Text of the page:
March-April 2000

Audubon: Contents -- May/June 2000

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Features


Columns & Departments


Sea Sickness
Turtles with herpes, seals with distemper, devastating algal bloomsĖoutbreaks of disease are becoming more and more frequent in our oceans. Are we to blame? 
By Carl Zimmer 

Clintonís Last Stand In the boldest act of land protection since Teddy Roosevelt was in office, President Clinton wants to keep roads out of 54 million acres of national forest. Can he succeed? 
By Ted Williams
Illustrations by Tim Bower

Walks on the Wild Side
Summerís here. Where are you? Audubonís guide to some of the wilder ways to see the United Statesí most beautiful parks
and public lands.

Urban Escapes: weekends in Wilderness
You donít need to head to Yellowstone to find wilderness. Secret pockets of solitude are only a short drive from four of Americaís busiest cities. 

Beastly Vacations
Want to collar a bear, herd wild horses, or kayak with orcas? Work with wild animals on these 12 conservation vacations. By Gretel H. Schueller

Mount St. Helens Revisited
Just 20 years ago Mount St. Helens erupted in the most violent explosion seen in the lower 48 in centuries. What remains is a fascinating landscape that evolves as we watch. 
By Christine Colasurdo 
Photos by Macduff Everton 
Plus: 3 Ways to Hike Mount St. Helens. 

All Things Great & Even Microscopic
Great Smoky Mountains National Park may be the most visited park in the nation, but few people ever discover its real secrets. Now scientists are plumbing its depths to catalogue every living thing within its borders. Photos and text by Gary Braasch Plus: 3 Hikes in the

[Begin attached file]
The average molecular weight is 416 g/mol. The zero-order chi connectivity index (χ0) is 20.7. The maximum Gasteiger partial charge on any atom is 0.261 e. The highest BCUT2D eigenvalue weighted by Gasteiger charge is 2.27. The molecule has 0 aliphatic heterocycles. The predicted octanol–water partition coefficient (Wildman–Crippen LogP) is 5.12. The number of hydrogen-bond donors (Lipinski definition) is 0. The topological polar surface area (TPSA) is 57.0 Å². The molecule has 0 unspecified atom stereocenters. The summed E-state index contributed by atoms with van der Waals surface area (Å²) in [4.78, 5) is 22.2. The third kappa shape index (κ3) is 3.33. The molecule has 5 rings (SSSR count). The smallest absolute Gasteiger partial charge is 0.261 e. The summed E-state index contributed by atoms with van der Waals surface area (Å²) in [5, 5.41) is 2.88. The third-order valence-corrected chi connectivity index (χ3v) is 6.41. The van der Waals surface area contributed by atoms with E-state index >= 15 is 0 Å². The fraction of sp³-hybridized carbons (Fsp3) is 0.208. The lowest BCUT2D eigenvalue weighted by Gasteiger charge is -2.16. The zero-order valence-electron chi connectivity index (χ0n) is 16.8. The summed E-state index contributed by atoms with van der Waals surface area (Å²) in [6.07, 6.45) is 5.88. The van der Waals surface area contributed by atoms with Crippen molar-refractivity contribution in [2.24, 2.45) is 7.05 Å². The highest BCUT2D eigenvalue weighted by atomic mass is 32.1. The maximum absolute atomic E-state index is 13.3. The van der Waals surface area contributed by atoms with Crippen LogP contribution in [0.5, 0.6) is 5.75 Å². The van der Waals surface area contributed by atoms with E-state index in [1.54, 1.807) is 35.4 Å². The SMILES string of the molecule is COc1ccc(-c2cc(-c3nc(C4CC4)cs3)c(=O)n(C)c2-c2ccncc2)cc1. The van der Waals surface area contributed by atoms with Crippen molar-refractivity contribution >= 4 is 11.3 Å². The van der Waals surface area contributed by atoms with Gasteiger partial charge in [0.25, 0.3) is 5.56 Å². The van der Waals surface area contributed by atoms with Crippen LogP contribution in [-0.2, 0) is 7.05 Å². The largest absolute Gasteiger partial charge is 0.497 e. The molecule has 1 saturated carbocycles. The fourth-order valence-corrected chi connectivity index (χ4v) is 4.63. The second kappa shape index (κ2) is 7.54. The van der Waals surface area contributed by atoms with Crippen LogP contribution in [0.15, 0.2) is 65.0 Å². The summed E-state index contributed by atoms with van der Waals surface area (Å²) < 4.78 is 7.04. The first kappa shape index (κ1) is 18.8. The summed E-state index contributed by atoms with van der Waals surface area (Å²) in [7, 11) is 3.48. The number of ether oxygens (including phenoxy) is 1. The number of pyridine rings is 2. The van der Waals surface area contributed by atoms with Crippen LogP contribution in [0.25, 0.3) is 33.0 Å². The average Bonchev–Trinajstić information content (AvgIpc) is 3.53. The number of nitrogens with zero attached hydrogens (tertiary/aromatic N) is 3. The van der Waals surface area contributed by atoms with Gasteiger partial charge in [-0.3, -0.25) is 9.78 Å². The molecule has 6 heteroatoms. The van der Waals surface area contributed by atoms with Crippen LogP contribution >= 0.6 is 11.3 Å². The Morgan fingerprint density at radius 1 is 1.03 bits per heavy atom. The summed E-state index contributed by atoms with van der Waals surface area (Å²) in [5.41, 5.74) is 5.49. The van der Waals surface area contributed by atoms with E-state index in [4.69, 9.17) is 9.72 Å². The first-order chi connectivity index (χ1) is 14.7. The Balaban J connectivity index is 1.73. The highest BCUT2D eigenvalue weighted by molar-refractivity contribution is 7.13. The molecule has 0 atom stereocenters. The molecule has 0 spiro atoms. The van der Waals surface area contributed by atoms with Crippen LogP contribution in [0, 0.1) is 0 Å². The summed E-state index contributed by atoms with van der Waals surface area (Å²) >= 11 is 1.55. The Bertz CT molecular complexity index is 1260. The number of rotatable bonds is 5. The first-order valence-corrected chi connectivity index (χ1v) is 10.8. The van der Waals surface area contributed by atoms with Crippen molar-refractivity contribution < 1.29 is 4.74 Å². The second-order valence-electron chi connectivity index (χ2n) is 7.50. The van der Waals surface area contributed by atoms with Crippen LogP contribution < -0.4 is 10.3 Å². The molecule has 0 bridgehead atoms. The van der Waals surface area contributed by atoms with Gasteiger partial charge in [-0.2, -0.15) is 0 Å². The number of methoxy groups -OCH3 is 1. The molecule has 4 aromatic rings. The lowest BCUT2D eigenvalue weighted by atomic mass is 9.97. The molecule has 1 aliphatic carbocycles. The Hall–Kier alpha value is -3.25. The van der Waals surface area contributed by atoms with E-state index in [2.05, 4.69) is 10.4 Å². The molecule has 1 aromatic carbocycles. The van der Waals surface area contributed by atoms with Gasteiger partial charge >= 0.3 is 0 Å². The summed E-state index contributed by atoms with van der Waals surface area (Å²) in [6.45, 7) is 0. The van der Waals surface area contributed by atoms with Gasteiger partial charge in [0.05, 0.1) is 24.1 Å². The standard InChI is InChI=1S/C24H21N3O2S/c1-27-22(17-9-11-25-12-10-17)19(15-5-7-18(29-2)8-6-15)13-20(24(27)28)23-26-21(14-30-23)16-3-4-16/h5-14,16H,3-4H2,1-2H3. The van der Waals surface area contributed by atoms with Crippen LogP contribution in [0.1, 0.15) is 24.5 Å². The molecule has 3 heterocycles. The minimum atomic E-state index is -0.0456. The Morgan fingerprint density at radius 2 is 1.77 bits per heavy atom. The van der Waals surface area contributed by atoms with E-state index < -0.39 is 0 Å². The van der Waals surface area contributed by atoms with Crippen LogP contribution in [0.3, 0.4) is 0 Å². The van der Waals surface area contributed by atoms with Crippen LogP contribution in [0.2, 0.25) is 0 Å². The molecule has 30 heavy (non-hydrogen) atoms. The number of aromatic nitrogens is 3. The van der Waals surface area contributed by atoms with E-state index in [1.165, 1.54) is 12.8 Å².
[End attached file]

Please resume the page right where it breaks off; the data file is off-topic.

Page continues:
Smoky Mountains.

Liquid Serenity
Just 200 miles from Manhattan, John Jerome finds solitude canoeing the lakes of our largest state park.

Tropical Retreat 
Wild orchids and alligators draw John Balaban from Miami to this hidden gem of a park: the Fakahatchee. 

California Dreaming To see what southern California looked like 200 years ago, Mike Davis escapes to Malibu Creek. 

The Sands of Timelessness
Annick Smith returns 
to the Lake Michigan shores of her childhood, at Warren Dunes. 

From the Editor
Our Wild Sides 
The best way to appreciate Americaís wild places is to explore them. 
By Lisa Gosselin

The Audubon View
Stand Up for the Mississippi 
Audubon joins the fight against the latest threat to our mightiest river.
By John Flicker

Contributors

Letters

Field Notes
The ivorybill: back from the beyond?; hell comes to hog heaven; loving birds to death; criminals look to cyberspace as the latest
place to sell endangered-species parts. 
Edited by David Seideman

True Nature
Insect Opera
Itís natureís strangest symphony, and if youíre lucky, the cicadas will soon be bringing their act to a forest near you.
By T. Edward Nickens

Profile
The Woman From Alligator
In rural North Carolina, Mavis Hill builds boardwalks and aims to turn a hog farm into a native-plant nursery. 
By Doreen Cubie

Ask Audubon
How do chameleons change color? The scoop on a tough beetle. Do birds flap their wings straight up and down? 
By Carolyn Shea

Birds
Bonk! Itís a Three-Wattled Bellbird 
It might be the loudest bird call anywhere. But will disappearing habitat silence the bellbirdís bonk forever? 
By Don Stap

Reviews
Of Deep Time and Myth
New perspectives on life, from the fossil record to the musings of a swampwalker. 
By Christopher Camuto

Backyard
The Killer in Your Backyard 
Each time you douse your lawn with pesticides, you could be poisoning birds, wildlife, even the
kids next door. 
Plus, a special pullout section: The Audubon Guide to Home Pesticides. 
By Joel Bourne

Audubon in Action
Standing up for sharks; the great Texas egret rescue. Plus: Summer vacations, Audubon-style. 
Edited by Gretel H. Schueller

Earth Almanac
Signs of the seasons, from bunny hops to winged goblins to a beautiful monarch mimic.
By Ted Williams

In the Wild 
Itís Superfrog
Look, up in the sky, itís a bird, itís a plane . . .
By Les Line/Photo by Mark W. Moffett

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